Japanâ€™s Post-Triple-Disaster Growth Strategy
ï»¿The Great East Japan Earthquake on 11 March 2011 was the biggest earthquake recorded in Japanese seismic history, and the fourth largest recorded in the world. The scope of the disaster far exceeded that of the Hanshin Earthquake of 1995. The repercussions of this disaster spread far beyond the geographical areas directly affected. For example, Electric power supply capacity in the Kanto area, which accounts for about 40% of Japanese gross domestic product (GDP), fell at one stage by about 40% from the normal peakâ€”a severe constraint on economic activity, and the supply of nuclear-generated electric power has largely been cut off since then. Production supply chains were significantly disrupted, not only in Japan, but all over Asia. The disaster also highlighted Japanâ€™s many other structural challenges besides reconstruction needs, including persistently low growth, population aging and low fertility, burgeoning government debt, declining international competitiveness, and uncertain energy supplies. Moreover, the global financial crisis and the ongoing euro area financial crisis suggest that Japan needs to create its own growth momentum without relying excessively on markets in the United States (US) and Europe. This paper discusses the scope of these challenges and sets out a long-term strategy for overcoming them and putting the Japanese economy on a stable growth path. Domestically, key areas that need to be focused on are supply-side reforms, including support for R&D in high-technology, knowledge-intensive, green growth areas; deregulation to promote growth in service sectors and agriculture; corporate tax reduction; and increased energy security; as well as fiscal and social security reforms to put the public debt to GDP ratio on a sustainable basis. Externally, Japan needs to link its economy firmly with the strong growth track of emerging Asia and its rapidly growing middle class. It needs to promote greater economic links with the rest of Asia, including moves toward an East Asian FTA and support for the TPP that could eventually develop into a trans-Pacific FTAAP.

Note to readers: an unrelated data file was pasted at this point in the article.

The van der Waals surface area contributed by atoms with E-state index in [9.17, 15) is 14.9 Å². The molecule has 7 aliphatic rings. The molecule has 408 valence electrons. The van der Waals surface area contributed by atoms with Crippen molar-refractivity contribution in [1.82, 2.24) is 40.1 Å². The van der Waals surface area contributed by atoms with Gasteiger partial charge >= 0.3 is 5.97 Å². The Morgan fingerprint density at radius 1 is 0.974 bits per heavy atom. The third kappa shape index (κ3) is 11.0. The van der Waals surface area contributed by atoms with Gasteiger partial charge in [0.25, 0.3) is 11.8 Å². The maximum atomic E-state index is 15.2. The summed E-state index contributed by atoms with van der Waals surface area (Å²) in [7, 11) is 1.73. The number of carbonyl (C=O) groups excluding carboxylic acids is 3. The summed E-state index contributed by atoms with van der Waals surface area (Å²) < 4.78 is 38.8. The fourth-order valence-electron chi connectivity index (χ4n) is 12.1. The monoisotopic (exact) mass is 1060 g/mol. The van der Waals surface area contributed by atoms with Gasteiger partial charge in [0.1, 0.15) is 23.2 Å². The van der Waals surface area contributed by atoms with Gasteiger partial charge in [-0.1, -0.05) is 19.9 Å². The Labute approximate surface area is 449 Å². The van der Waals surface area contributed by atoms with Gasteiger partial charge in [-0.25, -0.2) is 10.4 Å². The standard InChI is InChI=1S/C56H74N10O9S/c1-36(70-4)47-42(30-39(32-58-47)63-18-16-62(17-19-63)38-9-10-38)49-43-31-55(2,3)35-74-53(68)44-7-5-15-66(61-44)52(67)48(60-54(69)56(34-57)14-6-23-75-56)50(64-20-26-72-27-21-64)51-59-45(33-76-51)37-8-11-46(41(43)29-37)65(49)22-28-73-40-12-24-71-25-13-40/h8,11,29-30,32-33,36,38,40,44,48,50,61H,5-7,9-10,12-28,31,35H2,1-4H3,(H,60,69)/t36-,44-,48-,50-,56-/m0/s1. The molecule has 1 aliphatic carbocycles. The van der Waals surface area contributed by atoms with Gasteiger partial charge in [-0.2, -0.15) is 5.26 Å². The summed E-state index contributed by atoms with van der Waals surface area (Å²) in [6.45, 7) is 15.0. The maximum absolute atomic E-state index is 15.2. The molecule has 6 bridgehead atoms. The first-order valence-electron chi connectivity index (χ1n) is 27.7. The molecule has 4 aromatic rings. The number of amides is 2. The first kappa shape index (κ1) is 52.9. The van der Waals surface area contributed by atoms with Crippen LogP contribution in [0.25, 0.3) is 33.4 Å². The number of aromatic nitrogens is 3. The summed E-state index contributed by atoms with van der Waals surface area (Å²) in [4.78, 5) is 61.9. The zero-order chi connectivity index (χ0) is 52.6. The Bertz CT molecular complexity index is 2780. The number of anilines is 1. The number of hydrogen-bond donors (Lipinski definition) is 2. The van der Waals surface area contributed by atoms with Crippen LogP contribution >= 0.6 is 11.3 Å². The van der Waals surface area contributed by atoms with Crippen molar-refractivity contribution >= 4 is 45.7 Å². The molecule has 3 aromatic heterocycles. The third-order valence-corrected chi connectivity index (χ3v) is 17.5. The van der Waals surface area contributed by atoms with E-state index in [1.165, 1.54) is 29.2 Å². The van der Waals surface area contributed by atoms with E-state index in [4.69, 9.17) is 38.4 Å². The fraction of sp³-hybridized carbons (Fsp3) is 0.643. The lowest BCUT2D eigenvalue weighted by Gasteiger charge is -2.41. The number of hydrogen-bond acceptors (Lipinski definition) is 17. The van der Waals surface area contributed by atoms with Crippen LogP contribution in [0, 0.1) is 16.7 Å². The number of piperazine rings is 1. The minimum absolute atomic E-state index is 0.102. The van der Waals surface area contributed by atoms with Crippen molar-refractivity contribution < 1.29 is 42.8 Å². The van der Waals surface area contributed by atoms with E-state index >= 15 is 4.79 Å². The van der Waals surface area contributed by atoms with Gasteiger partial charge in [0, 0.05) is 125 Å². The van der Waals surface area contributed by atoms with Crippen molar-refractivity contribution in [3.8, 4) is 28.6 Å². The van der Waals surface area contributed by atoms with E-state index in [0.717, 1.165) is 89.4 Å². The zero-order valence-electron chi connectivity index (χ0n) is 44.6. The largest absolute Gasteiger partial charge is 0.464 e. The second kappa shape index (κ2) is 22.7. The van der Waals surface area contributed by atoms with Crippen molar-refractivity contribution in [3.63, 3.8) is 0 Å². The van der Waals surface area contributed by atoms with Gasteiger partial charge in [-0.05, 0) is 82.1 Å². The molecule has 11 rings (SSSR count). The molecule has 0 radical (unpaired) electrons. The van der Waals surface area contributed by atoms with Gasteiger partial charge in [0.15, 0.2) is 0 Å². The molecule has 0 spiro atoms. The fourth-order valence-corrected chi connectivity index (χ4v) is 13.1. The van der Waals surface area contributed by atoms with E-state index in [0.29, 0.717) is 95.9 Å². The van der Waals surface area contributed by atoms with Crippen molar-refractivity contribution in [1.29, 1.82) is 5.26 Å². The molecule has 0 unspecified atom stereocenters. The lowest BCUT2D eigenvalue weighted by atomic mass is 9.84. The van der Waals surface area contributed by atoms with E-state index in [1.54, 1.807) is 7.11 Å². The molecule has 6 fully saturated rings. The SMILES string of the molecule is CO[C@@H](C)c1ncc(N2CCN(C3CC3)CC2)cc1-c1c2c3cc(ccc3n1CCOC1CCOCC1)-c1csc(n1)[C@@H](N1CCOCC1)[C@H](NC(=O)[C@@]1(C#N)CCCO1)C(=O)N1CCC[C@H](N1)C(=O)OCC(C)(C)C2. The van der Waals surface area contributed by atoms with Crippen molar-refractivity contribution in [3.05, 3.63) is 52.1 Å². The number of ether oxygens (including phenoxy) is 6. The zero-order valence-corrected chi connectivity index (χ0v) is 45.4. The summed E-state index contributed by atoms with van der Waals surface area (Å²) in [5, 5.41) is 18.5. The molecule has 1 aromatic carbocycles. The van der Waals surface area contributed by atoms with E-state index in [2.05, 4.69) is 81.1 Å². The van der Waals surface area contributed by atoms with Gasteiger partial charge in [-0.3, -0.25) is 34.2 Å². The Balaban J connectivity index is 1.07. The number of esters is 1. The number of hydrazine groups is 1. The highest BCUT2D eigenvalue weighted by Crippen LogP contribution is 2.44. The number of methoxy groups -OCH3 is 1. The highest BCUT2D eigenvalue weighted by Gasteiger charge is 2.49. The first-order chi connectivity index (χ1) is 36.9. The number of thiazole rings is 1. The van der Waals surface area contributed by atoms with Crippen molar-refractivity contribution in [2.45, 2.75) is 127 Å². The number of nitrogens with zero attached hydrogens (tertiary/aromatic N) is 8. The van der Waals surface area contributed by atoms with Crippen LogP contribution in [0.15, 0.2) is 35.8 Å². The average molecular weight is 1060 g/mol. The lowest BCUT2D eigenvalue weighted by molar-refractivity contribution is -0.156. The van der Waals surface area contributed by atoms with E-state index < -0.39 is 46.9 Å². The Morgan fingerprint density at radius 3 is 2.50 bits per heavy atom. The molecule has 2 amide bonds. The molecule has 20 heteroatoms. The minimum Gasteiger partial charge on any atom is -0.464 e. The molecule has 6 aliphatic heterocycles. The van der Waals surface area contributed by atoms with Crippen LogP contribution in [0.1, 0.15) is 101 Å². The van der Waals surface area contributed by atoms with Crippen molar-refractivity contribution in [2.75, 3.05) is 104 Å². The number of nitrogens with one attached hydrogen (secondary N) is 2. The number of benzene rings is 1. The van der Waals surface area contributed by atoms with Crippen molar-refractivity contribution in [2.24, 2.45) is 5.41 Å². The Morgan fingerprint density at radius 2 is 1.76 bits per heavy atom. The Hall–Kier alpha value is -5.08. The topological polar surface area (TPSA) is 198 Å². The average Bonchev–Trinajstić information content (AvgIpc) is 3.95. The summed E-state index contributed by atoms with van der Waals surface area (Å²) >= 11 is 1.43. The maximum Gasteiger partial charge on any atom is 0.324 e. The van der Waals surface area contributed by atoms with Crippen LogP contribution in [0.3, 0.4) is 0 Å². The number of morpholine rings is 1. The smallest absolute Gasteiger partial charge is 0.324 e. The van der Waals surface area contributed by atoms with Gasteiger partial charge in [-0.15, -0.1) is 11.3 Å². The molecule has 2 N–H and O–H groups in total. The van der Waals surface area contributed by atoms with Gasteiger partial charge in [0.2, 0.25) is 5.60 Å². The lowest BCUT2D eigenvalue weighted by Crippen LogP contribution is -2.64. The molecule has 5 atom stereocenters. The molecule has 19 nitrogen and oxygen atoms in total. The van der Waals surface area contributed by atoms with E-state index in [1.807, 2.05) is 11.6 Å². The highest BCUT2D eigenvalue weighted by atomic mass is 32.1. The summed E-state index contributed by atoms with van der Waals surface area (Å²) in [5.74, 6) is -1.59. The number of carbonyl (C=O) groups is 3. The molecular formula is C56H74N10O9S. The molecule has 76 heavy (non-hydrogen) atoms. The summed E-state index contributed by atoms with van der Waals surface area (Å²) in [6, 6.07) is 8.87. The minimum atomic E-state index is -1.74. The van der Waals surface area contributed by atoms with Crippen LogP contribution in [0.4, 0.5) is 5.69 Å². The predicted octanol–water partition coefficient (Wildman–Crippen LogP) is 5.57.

|Date of creation:||Aug 2012|
|Date of revision:|
|Contact details of provider:|| Postal: JG Crawford Building #13, Asia Pacific School of Economics and Government, Australian National University, ACT 0200|
Web page: http://www.eaber.org
More information through EDIRC
When requesting a correction, please mention this item's handle: RePEc:eab:develo:23327. See general information about how to correct material in RePEc.
For technical questions regarding this item, or to correct its authors, title, abstract, bibliographic or download information, contact: (Shiro Armstrong)
If references are entirely missing, you can add them using this form.